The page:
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In the Cut

  • compiled by Jeffrey Overstreet Copyright Christianity Today International
  • 2003 1 Jan
In the Cut
from Film Forum, 08/07/03

Director Jane Campion (Portrait of a Lady) has explored several stories about women finding identity, strength, and purpose in many different circumstances. In these journeys—including The Piano and Holy Smoke!—she sometimes examines the role of sexuality in the characters' lives.

Her new film In the Cut is drawing a lot of attention for a couple of reasons. 1) This is Campion's first thriller, and most critics are quick to declare that she does not have a flair for the genre. 2) She has cast Meg Ryan in the lead, and the role demands that "America's sweetheart" portray a woman prone to dangerous decisions and foolish sexual behavior. Ryan plays a writing instructor who falls into an aggressive sexual affair with a policeman (Mark Ruffalo of You Can Count on Me.) And, as is the case in so many thrillers, the cop seems very likely to be the killer.

But the story fails to interest most religious press critics. In fact, the film has left some of them furious.

David DiCerto (CNS) calls it "an excruciatingly dreadful erotic thriller. You know you are in trouble when you are watching a serial-killer movie and midway through the film you find yourself hoping that the female lead is the psycho's next victim. Thanks to a torpid, unremittingly cheerless script … Campion's urban-noir tale suffocates under the weight of its own self-importance, quickly plummeting into a soporific fog of pretension and voyeuristic vulgarity."

Movieguide calls it "a pretentious post-feminist flick. The ads and reviews describe In the Cut as an erotic thriller, but it's more like sleazy softcore pornography. The movie should not have been released at all."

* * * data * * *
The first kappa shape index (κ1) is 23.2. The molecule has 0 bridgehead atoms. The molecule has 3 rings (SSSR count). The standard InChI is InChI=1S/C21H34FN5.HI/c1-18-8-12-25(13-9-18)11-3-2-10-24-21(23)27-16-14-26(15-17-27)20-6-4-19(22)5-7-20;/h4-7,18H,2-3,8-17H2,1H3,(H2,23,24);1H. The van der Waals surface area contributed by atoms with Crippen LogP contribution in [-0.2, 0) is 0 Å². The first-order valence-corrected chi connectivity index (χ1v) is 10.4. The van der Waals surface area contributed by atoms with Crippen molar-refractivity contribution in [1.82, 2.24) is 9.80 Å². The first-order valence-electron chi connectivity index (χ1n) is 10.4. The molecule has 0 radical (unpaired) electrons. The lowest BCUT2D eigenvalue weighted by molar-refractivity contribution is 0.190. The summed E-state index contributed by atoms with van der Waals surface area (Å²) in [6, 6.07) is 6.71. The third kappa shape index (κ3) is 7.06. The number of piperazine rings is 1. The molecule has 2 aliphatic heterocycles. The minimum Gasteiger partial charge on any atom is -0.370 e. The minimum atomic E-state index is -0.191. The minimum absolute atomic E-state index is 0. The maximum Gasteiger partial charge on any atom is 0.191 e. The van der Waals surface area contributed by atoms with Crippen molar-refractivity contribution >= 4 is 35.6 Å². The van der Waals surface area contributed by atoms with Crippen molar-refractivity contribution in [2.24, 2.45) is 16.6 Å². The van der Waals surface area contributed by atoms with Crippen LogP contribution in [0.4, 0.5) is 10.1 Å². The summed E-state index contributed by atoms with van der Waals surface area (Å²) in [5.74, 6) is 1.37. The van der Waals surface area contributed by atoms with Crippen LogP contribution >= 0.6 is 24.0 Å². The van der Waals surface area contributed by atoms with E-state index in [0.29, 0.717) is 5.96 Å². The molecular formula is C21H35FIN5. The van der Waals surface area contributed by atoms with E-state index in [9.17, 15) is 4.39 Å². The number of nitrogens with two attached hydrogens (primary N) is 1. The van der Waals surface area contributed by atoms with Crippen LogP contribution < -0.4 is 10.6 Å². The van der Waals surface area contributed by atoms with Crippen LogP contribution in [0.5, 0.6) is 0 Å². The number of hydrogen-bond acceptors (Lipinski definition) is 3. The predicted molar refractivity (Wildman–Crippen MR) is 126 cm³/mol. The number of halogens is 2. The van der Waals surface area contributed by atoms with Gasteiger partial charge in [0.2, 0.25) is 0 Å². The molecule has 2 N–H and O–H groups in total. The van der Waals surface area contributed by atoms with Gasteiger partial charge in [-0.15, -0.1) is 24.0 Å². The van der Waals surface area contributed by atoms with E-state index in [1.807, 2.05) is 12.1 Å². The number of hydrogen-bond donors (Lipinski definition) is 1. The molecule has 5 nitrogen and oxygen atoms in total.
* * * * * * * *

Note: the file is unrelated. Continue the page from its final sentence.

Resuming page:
Michael Medved (Crosswalk) argues, "The frustrating failure of this feeble film … proves that Ms. Campion never deserved the acclaim she received for her previous work. In the Cut remains a grim, sleazy, nihilistic, morbidly messed up film about grim, sleazy, nihilistic and morbidly messed up people."

Michael Leary (Matthews House Project) analyzes the film more closely. He concedes that "Ryan doesn't seem up to the emotional challenge. Ultimately the film falls flat in her hands." But he adds that the rest of the cast members "all fit perfectly into Campion's evocative atmosphere." He is also a bit put off by Campion's elaborate visual style: "At times this complexity is overwhelming and threatens to overtake the story itself." But he takes the film seriously, exploring its themes and questions, and examining its place in Campion's repertoire.

Mainstream critics, both men and women, are divided over the film, but most—including Lawrence Toppman (Charlotte Observer)—are unimpressed. A few resist the onslaught of criticism and step up to defend it, including Manohla Dargis (Los Angeles Times) who calls it "astonishingly beautiful … the most maddening and imperfect great movie of the year." And Mick LaSalle (San Francisco Chronicle) insists that it's "unquestionably the most ambitious and important film to come along in months. In time … In the Cut will be understood as a near-great achievement."